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HomeBasketBallFIBAFour thoughts on Gilas Pilipinas' 15-point loss to Lebanon in the FIBA...

Four thoughts on Gilas Pilipinas' 15-point loss to Lebanon in the FIBA Asia Cup – ESPN

Gilas Pilipinas’ campaign in the 2022 FIBA Asia Cup got off on the wrong foot after they fell to Lebanon’s Cedars, 95-80, in Jakarta. A horrendous second quarter for Gilas and a hot third quarter for the Cedars set the tone for the game as Lebanon joined New Zealand, 100-47 winners over India, at the top of Group D.
The Cedars outscored Gilas 33-19 in the third period to take a 79-60 lead into the final quarter. Gilas made a run to cut it to 83-74 with under five minutes left and SJ Belangel and Poy Erram both had chances to trim the deficit to six. Neither of their 3-point shots would fall and Lebanon preserved the win.
“Unfortunate that the result turned out this way, but I thought we made a great run to get within single digits midway through the fourth quarter,” Gilas coach Chot Reyes said. “But the buffer that they got in the third quarter when they were hitting all those shots was just too much to overcome.”
Here are four thoughts on the game and what lies ahead for Gilas in the tournament.
The Cedars are big and physical
These two sides last met in the 2017 FIBA Asia Cup, where Lebanon carved out a convincing 106-87 win over a PBA-reinforced Gilas team. While both teams fielded almost entirely new lineups for this edition, the Cedars still showed why they’re one of the top Asian teams despite a lower FIBA world ranking (54) than the Philippines (34).
Lebanon’s starting point guard, Waej Arakji, is 6-foot-4 and towered over his Gilas counterparts. Their twin towers, 6-8 Hayk Gyokchan and 6-9 Jonathan Arledge, posed serious defensive challenges for the Gilas bigs. Both were also able to shoot from the outside while mixing it up in the paint. The duo, both in their early 30s, finished with 19 points each.
It was all Geo Chiu and Poy Erram could do to contain them. And with no Ange Kouame to patrol the inside, it was like a layup line for the Cedars as they scored 42 points in the paint. The lack of a rim protector for Gilas was evident as only Carl Tamayo managed to record a block (he had two).
Gilas youth showed fight
Reyes made some adjustments to start the fourth period in a last-ditch effort to mount a comeback. He sat Kiefer and Thirdy Ravena along with Ray Parks in favor of SJ Belangel, Will Navarro, and the player who turned out to be the spark plug off the bench, Rhenz Abando. It was this group, along with Tamayo and Erram, that went on a 14-1 run.
“We started off well with that starting unit, but Lebanon got the hang of that starting unit,” Reyes said. “They were stopping the things that we wanted to do, so we thought that if we get other guys on the floor, and with those fresh legs, I thought we were able to chase a little bit more defensively.”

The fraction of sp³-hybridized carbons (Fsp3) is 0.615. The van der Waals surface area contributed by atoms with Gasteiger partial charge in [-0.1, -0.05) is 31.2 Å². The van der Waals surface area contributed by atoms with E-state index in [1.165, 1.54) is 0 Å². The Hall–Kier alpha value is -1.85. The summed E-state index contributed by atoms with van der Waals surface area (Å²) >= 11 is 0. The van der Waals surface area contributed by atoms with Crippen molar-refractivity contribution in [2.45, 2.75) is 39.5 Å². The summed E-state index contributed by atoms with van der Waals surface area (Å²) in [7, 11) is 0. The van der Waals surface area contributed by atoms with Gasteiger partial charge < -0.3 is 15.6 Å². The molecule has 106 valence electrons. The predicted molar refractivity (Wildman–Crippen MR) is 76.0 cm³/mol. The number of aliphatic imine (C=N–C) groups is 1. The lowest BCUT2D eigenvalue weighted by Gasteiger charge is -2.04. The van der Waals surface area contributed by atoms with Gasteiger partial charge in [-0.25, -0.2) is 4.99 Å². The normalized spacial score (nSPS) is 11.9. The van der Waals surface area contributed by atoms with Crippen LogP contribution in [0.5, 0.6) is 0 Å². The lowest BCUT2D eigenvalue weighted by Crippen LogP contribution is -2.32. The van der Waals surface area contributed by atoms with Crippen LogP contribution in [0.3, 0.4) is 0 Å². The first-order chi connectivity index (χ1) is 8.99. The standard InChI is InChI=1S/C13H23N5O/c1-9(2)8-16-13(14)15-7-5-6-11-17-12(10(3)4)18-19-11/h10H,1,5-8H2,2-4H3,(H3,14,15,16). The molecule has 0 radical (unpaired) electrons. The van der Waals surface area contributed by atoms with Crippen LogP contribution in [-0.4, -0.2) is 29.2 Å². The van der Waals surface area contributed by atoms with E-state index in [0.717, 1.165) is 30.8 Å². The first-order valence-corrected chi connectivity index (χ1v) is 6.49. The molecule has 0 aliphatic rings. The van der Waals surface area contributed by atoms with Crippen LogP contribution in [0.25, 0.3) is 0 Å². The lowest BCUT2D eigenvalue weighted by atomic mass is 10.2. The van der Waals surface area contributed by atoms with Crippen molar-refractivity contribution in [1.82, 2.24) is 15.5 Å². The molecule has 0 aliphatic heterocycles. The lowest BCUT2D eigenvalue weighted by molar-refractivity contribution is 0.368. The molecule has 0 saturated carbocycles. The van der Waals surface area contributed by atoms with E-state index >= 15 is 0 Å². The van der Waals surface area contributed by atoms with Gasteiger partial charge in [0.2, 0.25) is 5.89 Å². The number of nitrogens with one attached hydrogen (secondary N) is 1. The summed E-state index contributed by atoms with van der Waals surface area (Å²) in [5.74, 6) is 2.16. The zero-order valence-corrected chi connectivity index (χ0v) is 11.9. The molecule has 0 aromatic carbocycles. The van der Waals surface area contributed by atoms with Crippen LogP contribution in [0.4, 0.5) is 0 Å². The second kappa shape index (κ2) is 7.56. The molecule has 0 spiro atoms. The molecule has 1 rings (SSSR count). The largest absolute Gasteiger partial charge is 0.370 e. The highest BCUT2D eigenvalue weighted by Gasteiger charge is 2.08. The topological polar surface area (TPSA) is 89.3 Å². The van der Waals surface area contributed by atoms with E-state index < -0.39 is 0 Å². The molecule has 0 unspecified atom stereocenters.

Reyes has consistently stressed that this is tournament is about getting exposure for the young players.
“We have a very young team here, and for them to experience this very high level of competition, I think that’s the most important,” Reyes said. “It’s a learning experience for our bigs. They had to be able to help inside on the penetration of the guards and at the same time get out to pick out other guys.
“Sure, the Lebanese players were very skilled, but that’s the only way to learn, to play against superior talent.”
Thirdy the Warrior
A crucial four-point swing late in the second quarter proved costly for Gilas. After Parks missed a lay-up that could have cut Lebanon’s lead to two, Kevin Quiambao fouled Arakji in transition. The bump forced Arakji, who was about to go up into the air for a short stab, to stop his ascent. But Thirdy was already in the air and couldn’t stop his momentum. His body clipped Arakji’s head and he fell headfirst onto the floor. His forehead was bloodied and it took a long time for him to get up. When he did, he was taken away in a wheelchair. Lebanon then scored the next six points to take a 10-point spread before Parks hit three free throws to end the first half.
“He said he wanted to throw up on the court while he was down,” elder brother Kiefer said.
Everyone thought Thirdy was done for the night, but he returned in the second half and started for Gilas. The official report from the venue was that it was a laceration, and he had a bandage on his forehead.
“Thirdy said he was feeling OK, and he was willing to give it a try,” Reyes explained.
He managed only three points in the second half, but has seemingly escaped serious injury.
Looking ahead
Kiefer called the next game against India “our championship game.” Friday’s game for Gilas is must-win, while Lebanon and New Zealand play for the top spot. A Gilas loss would be catastrophic and virtually eliminate them from contention. India are fielding close to the same team that lost to Gilas by 16 points last week. Their 53-point loss to New Zealand notwithstanding, they are still capable of making it a very interesting match, especially since Gilas will be without Dwight Ramos, their top scorer from the last matchup.
With this loss to the Cedars and a tough matchup against New Zealand the Sunday, the likely scenario for Gilas is a third-place finish in Group D. That means the Philippines will then play in knockout game against the No. 2 team of Group C, which would likely be either Iran or Japan. Neither team is an easy opponent, but Gilas will have to beat one of them to get to the quarterfinals.

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